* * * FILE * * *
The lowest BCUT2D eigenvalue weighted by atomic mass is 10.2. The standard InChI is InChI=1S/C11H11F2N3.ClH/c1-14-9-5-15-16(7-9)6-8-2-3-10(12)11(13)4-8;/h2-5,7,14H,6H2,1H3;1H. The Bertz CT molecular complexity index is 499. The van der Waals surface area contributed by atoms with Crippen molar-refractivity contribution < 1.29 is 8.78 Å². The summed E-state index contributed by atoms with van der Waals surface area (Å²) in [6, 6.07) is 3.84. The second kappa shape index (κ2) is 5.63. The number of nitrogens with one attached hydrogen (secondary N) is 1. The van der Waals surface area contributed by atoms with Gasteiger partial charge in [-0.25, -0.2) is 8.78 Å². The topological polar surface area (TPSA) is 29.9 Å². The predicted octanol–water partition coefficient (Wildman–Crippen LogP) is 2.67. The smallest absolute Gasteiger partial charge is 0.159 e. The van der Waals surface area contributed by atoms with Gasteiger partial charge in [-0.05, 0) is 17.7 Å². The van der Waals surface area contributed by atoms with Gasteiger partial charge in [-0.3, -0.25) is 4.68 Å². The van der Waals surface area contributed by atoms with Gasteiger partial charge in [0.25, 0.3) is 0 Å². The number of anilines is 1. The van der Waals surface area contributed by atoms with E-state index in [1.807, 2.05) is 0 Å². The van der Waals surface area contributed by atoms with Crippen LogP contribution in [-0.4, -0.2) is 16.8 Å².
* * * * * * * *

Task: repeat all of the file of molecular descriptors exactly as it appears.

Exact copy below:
The lowest BCUT2D eigenvalue weighted by atomic mass is 10.2. The standard InChI is InChI=1S/C11H11F2N3.ClH/c1-14-9-5-15-16(7-9)6-8-2-3-10(12)11(13)4-8;/h2-5,7,14H,6H2,1H3;1H. The Bertz CT molecular complexity index is 499. The van der Waals surface area contributed by atoms with Crippen molar-refractivity contribution < 1.29 is 8.78 Å². The summed E-state index contributed by atoms with van der Waals surface area (Å²) in [6, 6.07) is 3.84. The second kappa shape index (κ2) is 5.63. The number of nitrogens with one attached hydrogen (secondary N) is 1. The van der Waals surface area contributed by atoms with Gasteiger partial charge in [-0.25, -0.2) is 8.78 Å². The topological polar surface area (TPSA) is 29.9 Å². The predicted octanol–water partition coefficient (Wildman–Crippen LogP) is 2.67. The smallest absolute Gasteiger partial charge is 0.159 e. The van der Waals surface area contributed by atoms with Gasteiger partial charge in [-0.05, 0) is 17.7 Å². The van der Waals surface area contributed by atoms with Gasteiger partial charge in [-0.3, -0.25) is 4.68 Å². The van der Waals surface area contributed by atoms with Gasteiger partial charge in [0.25, 0.3) is 0 Å². The number of anilines is 1. The van der Waals surface area contributed by atoms with E-state index in [1.807, 2.05) is 0 Å². The van der Waals surface area contributed by atoms with Crippen LogP contribution in [-0.4, -0.2) is 16.8 Å².